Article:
Thursday, November 22, 2012

native vs cultivated (Toronto)

The City of Toronto  is in the middle of changing its Bylaw in regards to "Natural Garden Exemption".  The Local Scoop has a blog post notifying local gardeners to be aware of the changes and provide comments if interested here are some suggestions/concerns:

"The details of the proposed changes are somewhat complicated. As a minimum, you may wish to at least make a general statement incorporating some or all of the following points :
- naturalized gardens are to be encouraged, not discouraged
- they provide many benefits (e.g. biodiversity, supporting pollinators, absorbing storm water)
- they should not require any special permit, inspection or approval process
- people should be able to have such gardens without fear of removal or cutting orders or fines
- natural gardens should not be singled out for special investigation by Municipal Licensing and Standards (MLS) by-law officers
- MLS should restrict its role to issues of health and safety and specified noxious weeds
- all clauses relating to garden height, size, maintenance, aesthetics, plant material etc. should be removed
- in two legal challenges launched by Toronto gardeners, Ontario courts have affirmed that citizens have the constitutional right, protected by the Charter of Rights and Freedoms, to tend a natural garden on their private property and on the city-owned road allowance in front of their property.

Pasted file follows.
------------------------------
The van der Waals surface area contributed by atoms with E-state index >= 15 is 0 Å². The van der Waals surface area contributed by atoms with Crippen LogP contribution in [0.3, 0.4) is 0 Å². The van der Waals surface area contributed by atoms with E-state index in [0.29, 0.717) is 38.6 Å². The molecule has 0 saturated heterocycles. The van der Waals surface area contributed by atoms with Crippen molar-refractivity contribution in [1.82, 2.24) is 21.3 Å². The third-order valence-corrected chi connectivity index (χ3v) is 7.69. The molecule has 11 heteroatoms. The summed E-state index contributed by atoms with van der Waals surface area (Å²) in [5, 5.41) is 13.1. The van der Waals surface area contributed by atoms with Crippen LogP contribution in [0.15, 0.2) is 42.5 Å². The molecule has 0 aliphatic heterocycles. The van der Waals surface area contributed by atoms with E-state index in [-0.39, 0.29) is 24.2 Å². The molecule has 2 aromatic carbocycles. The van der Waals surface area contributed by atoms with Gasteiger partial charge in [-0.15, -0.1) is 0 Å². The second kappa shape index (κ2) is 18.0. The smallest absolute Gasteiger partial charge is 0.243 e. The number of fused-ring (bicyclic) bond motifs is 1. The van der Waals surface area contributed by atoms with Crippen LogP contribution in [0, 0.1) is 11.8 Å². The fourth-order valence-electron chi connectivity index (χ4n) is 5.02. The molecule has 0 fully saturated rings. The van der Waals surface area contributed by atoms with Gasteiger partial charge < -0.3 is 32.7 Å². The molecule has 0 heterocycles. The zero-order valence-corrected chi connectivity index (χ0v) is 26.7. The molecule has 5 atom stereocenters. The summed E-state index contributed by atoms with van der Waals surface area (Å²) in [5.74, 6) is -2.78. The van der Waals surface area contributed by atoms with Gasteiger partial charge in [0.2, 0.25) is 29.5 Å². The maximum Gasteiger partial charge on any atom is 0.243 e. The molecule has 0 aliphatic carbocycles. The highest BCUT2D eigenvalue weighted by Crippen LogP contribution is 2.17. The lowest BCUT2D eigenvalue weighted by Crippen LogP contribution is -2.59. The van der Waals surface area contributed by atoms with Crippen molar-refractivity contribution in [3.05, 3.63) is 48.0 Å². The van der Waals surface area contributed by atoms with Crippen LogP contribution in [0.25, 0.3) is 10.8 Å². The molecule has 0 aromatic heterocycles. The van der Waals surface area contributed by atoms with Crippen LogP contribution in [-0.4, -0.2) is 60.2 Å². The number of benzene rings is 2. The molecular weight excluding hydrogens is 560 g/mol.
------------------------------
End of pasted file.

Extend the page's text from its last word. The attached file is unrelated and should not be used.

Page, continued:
The terms "invasive" and "noxious" are bandied about very loosely and incorrectly.

Definition of Invasive (according to Ontario Invasive Plant Council):

Invasive species - Alien species whose introduction or spread negatively impact native biodiversity, the economy and/or society, including human health.

Alien Species - Plant, animals and micro-organisms that have been accidentally or deliberately introduced into areas beyond their native range. Synonyms may include introduced, non-native and exotic.

They say they may "request" removal of specific "noxious" weeds, but actually, they demand removal of weeds that are not noxious. 

Note: Under the Weed Control Act (Ont.), the only species listed as a noxious or local weed in the City of Toronto is Purple Loosestrife (through a bylaw). Ragweed and Poison Ivy are not invasive because they are native species. However, they are a human health hazard and should be regulated in urban areas. The Scoop recommends that Toronto declare them as local weeds under the Weed Control Act (Ont.), Section 10. Giant Hogweed should also be included, but is not listed here. 
European buckthorn is an invasive species and only noxious in rural areas, i.e., not in urban areas unless regulated as a local weed through the proper channels. E. buckthorn, DSV and Garlic Mustard should all be declared as local weeds. For starters, add Japanese Knotweed, too. Since the Weed Control Act (WCA) applies to both private and public lands, all species declared as either noxious or local must be removed within the municipal boundary. The local weed, Purple Loosestrife must be removed everywhere it occurs in the City of Toronto. If additional species are declared local weeds through bylaws, they must also be removed wherever they are found within Toronto."

Image and Italicized Text from the Local Scoop

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